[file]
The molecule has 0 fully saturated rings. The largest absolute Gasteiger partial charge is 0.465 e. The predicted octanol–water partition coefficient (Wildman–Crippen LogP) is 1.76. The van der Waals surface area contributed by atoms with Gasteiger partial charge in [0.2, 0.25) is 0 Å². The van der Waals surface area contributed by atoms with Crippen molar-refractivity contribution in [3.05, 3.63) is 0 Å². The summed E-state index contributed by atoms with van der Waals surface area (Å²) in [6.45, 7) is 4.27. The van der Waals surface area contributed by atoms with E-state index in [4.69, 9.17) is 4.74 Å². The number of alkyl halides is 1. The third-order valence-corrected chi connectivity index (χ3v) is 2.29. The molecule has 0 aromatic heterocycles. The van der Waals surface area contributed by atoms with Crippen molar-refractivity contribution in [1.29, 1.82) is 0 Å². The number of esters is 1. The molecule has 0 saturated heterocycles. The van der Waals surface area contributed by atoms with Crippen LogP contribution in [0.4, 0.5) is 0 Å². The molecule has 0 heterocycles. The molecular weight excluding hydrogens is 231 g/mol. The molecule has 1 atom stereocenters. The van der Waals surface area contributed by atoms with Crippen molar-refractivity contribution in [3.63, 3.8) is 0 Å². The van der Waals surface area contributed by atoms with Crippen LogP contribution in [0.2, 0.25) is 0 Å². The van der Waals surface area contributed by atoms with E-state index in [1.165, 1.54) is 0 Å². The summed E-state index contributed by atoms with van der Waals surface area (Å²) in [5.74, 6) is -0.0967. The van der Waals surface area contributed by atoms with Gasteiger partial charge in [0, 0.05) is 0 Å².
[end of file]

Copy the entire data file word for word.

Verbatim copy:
The molecule has 0 fully saturated rings. The largest absolute Gasteiger partial charge is 0.465 e. The predicted octanol–water partition coefficient (Wildman–Crippen LogP) is 1.76. The van der Waals surface area contributed by atoms with Gasteiger partial charge in [0.2, 0.25) is 0 Å². The van der Waals surface area contributed by atoms with Crippen molar-refractivity contribution in [3.05, 3.63) is 0 Å². The summed E-state index contributed by atoms with van der Waals surface area (Å²) in [6.45, 7) is 4.27. The van der Waals surface area contributed by atoms with E-state index in [4.69, 9.17) is 4.74 Å². The number of alkyl halides is 1. The third-order valence-corrected chi connectivity index (χ3v) is 2.29. The molecule has 0 aromatic heterocycles. The van der Waals surface area contributed by atoms with Crippen molar-refractivity contribution in [1.29, 1.82) is 0 Å². The number of esters is 1. The molecule has 0 saturated heterocycles. The van der Waals surface area contributed by atoms with Crippen LogP contribution in [0.4, 0.5) is 0 Å². The molecule has 0 heterocycles. The molecular weight excluding hydrogens is 231 g/mol. The molecule has 1 atom stereocenters. The van der Waals surface area contributed by atoms with Crippen molar-refractivity contribution in [3.63, 3.8) is 0 Å². The van der Waals surface area contributed by atoms with Crippen LogP contribution in [0.2, 0.25) is 0 Å². The van der Waals surface area contributed by atoms with E-state index in [1.165, 1.54) is 0 Å². The summed E-state index contributed by atoms with van der Waals surface area (Å²) in [5.74, 6) is -0.0967. The van der Waals surface area contributed by atoms with Gasteiger partial charge in [0, 0.05) is 0 Å².